Around the Office

Office culture in a few words:
Nurturing, empowering, and fun.

A day at work looks like:
Every day is different. Usually, my day is a combination of organized chaos and unexpected situations. The job is stressful, but rewarding beyond belief.

Favorite part of your job:
Working in education, I get to know that the work I do changes lives.

Biggest challenge you face at your job:
Time management. So much of my job is free-flowing, independent work with lots of surprises that sometimes it feels like fitting 10 gallons of stuff in a 5 gallon bucket — but it’s fantastic.

Apps (or other tech) you can’t live without:
My Outlook Calendar, my iPhone calendar, and my iPhone clock for timers, alarms, and reminders.

Style

Your personal style in a few words:
A hot mess? The only shoes I like to wear on a daily basis are cowgirl boots and Chuck Taylor high-tops.

Office dress code:
“Smart casual.” Jeans and a t-shirt is acceptable most days; dress for the occasion for different types of meetings.

Go-to work outfit:
Jeans, boots or Chucks, and a t-shirt or cute top depending on my mood!

On-the-go kit:
Clear or pink lip gloss, sunglasses, and a Swiss Army knife with a nail file.

Lifestyle

Morning routine:
Hit snooze as many times as I can get away with. Get up, get dressed, walk my dog, then pack a lunch and head to work. I talk to my boyfriend on the phone for a few minutes, and then listen to 96.5 The Buzz for the rest of my 30-40 minute commute to work.

Favorite spot for brunch:
My boyfriend’s apartment. We love breakfast food. His kitchen is bigger than mine so I love to go over there and cook omelets, French toast, and breakfast burritos for us!

On Saturday, you can be found:
On adventures with my dog and/or friends and/or boyfriend. Or, volunteering. I’m a chronic philanthropist.

Favorite spot for a 10-minute break:
Somewhere inside of a book. I’m currently reading Clash of Kings, the second book from the series that Game of Thrones is based on.

One thing everyone should do when visiting your city:
Kansas City is an AMAZING food city. Find a local favorite restaurant (or several) and eat yourself stupid.

Hobbies:
Reading, painting, video games (I have a pink xBox 360 controller), and volunteering with the American Cancer Society.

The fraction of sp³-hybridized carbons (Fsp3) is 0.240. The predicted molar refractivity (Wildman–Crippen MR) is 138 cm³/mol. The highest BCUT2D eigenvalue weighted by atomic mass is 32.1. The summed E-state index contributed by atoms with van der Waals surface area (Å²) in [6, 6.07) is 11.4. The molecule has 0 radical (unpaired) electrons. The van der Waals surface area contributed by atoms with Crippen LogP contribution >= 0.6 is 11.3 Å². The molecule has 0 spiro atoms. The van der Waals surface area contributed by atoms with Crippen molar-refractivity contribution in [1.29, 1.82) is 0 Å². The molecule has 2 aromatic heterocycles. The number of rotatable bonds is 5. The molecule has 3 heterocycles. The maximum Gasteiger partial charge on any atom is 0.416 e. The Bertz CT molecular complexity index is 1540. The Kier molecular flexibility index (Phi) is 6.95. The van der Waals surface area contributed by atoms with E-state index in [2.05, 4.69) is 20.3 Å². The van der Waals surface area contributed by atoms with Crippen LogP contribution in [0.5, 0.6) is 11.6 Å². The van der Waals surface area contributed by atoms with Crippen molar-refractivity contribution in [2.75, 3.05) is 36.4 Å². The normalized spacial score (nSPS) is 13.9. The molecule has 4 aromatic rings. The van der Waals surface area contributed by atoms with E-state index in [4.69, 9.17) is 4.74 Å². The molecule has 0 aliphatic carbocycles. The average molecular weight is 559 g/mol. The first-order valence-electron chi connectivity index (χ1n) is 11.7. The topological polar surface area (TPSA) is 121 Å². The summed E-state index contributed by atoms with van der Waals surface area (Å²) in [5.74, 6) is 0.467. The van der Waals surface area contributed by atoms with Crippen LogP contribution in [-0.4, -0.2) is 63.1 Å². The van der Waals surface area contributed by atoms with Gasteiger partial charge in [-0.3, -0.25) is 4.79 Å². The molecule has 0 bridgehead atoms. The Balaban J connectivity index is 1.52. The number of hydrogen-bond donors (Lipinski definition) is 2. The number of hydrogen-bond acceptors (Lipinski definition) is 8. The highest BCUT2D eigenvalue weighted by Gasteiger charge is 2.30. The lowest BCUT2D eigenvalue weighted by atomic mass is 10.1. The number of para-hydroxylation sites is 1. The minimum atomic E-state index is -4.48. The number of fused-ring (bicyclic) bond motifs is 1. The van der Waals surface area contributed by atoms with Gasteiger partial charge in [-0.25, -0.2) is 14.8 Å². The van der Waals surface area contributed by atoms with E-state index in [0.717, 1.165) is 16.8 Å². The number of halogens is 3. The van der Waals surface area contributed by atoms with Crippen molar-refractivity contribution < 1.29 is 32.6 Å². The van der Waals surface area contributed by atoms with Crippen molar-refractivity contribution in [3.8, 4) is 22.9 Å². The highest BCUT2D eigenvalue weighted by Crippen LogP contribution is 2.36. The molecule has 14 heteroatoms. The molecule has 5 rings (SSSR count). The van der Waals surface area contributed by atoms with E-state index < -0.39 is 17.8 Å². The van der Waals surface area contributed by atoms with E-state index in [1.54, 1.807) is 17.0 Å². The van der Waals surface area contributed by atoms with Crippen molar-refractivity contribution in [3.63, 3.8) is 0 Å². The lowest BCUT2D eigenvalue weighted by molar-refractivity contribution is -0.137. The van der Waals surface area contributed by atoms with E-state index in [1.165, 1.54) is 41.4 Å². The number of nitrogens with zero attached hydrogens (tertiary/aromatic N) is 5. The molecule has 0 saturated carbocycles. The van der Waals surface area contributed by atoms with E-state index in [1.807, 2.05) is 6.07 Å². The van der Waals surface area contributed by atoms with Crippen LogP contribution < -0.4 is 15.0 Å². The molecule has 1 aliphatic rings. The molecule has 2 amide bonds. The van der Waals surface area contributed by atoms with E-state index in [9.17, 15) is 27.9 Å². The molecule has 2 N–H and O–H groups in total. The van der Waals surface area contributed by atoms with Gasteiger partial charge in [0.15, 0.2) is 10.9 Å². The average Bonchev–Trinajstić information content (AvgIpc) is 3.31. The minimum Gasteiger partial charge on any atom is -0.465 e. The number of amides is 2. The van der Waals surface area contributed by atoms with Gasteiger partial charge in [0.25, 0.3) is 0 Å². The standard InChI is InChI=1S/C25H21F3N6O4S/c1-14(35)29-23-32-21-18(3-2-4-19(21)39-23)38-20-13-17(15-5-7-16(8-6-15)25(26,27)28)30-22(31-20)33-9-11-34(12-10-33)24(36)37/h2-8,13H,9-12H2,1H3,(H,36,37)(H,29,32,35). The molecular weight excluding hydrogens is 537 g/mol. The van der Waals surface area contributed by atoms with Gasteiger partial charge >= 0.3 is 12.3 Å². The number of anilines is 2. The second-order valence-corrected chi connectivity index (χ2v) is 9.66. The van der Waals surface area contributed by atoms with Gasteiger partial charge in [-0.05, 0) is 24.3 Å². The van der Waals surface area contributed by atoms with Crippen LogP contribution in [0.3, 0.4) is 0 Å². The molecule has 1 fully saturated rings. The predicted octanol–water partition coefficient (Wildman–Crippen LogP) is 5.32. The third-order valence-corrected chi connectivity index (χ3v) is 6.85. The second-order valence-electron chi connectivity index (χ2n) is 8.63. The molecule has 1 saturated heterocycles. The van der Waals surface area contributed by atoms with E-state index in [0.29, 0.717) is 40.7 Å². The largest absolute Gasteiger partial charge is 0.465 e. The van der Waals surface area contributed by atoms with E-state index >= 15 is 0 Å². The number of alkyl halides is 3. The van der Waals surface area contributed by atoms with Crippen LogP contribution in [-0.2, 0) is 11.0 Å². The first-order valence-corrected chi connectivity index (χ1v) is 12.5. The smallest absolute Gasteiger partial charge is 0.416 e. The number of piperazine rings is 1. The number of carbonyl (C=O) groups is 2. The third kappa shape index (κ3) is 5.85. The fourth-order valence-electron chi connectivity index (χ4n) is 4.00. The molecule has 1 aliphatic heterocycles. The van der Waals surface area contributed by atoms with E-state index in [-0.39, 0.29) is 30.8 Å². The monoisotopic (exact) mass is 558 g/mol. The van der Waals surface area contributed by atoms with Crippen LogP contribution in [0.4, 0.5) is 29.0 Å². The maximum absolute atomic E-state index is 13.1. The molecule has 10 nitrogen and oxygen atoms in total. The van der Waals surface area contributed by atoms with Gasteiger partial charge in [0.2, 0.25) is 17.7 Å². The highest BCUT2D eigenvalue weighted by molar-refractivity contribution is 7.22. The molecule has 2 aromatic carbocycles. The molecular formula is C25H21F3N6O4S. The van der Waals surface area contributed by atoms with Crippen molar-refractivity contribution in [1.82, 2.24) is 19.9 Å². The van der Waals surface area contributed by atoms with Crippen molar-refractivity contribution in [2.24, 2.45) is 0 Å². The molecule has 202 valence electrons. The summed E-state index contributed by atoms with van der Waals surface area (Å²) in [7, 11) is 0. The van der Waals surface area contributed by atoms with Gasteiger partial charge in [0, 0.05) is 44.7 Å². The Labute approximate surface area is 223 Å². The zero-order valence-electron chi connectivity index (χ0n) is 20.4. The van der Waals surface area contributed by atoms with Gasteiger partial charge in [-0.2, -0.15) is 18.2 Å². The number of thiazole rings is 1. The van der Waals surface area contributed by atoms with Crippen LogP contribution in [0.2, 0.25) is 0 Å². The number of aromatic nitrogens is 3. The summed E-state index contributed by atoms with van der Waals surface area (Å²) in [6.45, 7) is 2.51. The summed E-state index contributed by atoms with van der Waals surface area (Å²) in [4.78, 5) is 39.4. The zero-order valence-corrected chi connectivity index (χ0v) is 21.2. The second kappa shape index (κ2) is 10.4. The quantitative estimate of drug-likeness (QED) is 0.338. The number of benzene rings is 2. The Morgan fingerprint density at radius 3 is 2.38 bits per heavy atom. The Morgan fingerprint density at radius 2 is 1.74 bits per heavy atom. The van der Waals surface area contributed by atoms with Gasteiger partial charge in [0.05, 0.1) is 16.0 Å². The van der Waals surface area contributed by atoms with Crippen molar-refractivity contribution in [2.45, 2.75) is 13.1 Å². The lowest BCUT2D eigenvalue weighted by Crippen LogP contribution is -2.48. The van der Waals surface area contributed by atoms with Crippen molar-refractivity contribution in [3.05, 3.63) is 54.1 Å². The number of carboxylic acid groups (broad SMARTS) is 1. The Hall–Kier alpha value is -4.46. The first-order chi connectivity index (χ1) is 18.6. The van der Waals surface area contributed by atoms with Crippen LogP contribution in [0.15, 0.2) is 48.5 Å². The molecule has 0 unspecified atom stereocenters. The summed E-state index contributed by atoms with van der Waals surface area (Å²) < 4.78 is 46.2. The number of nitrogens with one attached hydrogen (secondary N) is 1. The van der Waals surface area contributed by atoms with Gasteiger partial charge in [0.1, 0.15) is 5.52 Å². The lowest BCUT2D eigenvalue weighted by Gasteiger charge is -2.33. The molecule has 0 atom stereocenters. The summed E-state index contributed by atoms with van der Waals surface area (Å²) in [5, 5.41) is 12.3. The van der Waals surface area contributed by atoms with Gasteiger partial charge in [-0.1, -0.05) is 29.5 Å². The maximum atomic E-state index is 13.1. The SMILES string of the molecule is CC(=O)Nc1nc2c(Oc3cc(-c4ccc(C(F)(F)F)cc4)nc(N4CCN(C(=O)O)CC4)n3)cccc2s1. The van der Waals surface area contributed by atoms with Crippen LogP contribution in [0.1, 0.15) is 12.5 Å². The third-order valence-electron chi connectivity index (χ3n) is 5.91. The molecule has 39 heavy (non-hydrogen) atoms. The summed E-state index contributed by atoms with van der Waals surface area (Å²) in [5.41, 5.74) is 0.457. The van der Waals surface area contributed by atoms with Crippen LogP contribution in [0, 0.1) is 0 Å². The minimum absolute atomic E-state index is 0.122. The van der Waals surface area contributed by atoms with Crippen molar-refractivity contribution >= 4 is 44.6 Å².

Cause you’re passionate about:
Mental health awareness. Statistics say that as a bipolar woman, I should not be as successful, happy, and stable as I am. Yet, here I am, kickin’ ass and takin’ names. Anyone can succeed if they have the willpower and support structure!

At age 10, what did you want to be when you grew up?
A veterinarian/professional artist/a flute player in a world-famous symphony.

Dream job:
Someday I’d love to work in a non-profit setting. I have a very charitable soul, and making a difference gives me a deep sense of satisfaction in my job.

Encouraging Other Women

Inspiration:
My parents (my mom, my dad until he passed when I was 12, and my step-dad) have worked hard to give me and my siblings a good foundation in our lives. My mom is especially inspiring to me. No matter how tough life gets, she smiles and does what we needs to for those she loves most.

Best advice you’ve ever received:
Have confidence. I struggle with confidence every day of my life; I KNOW I’m good at what I do, I KNOW I’m a good person, but knowing and feeling are two different things.

My mentor(s):
I have had so many! I’ve stood on the backs of giants to get where I am today, and I only hope I can pass on wisdom like I’ve received from them over the years. A few to mention: Katie Pinke, who was a supervisor for my internship with AdFarm; Libby Hall, who was my supervisor when I was Social Media Coordinator for AdFarm; Mark Gale, who gave me my first ever agency experience as a 20-year-old intern; Janice Person, who has more wisdom than any single person should be allowed to keep in their own head.

In 10 years…
I will be one of those crazy women juggling a family and a professional life.

Career wisdom for young professional women:
Don’t ever pigeon-hole yourself – don’t assume you can’t do a job because you’re a woman, you’re “too girly,” “too nice,” or “too young.” If you have the experience, drive, and passion to do it, go for it!

Happiness is up to me

I’ve been spending a lot of time over the last year thinking about happiness. What makes people — and, in particular, me — happy? What doesn’t? How can we do more of the former and less of the latter? And how does personal happiness affect career and relationship success?

A couple months ago, I read “The Happiness Project” by Gretchen Rubin, in which she tries to tackle these exact questions, in way everyone can relate to. As she documents in the book, Gretchen took a year and identified those behaviors which can impact happiness — which she picks based on a mix of research and personal experience — and tries to increase the frequency of those actions in her life. For her, they were things like organizing the house, singing in the morning, taking more pictures of her kids and doing things she finds fun. It’s a great read and I definitely recommend it to anyone looking to pick up a new book.

So, for 2014, I’ve decided to embark on my own “happiness project”. I’ve come up with a list of things I think will positively impact my personal happiness, as well as a list of three guiding principles. It’s my goal to work away at this list throughout the year to hopefully keep making a better version of me, which should also improve my job and my relationships with family and friends.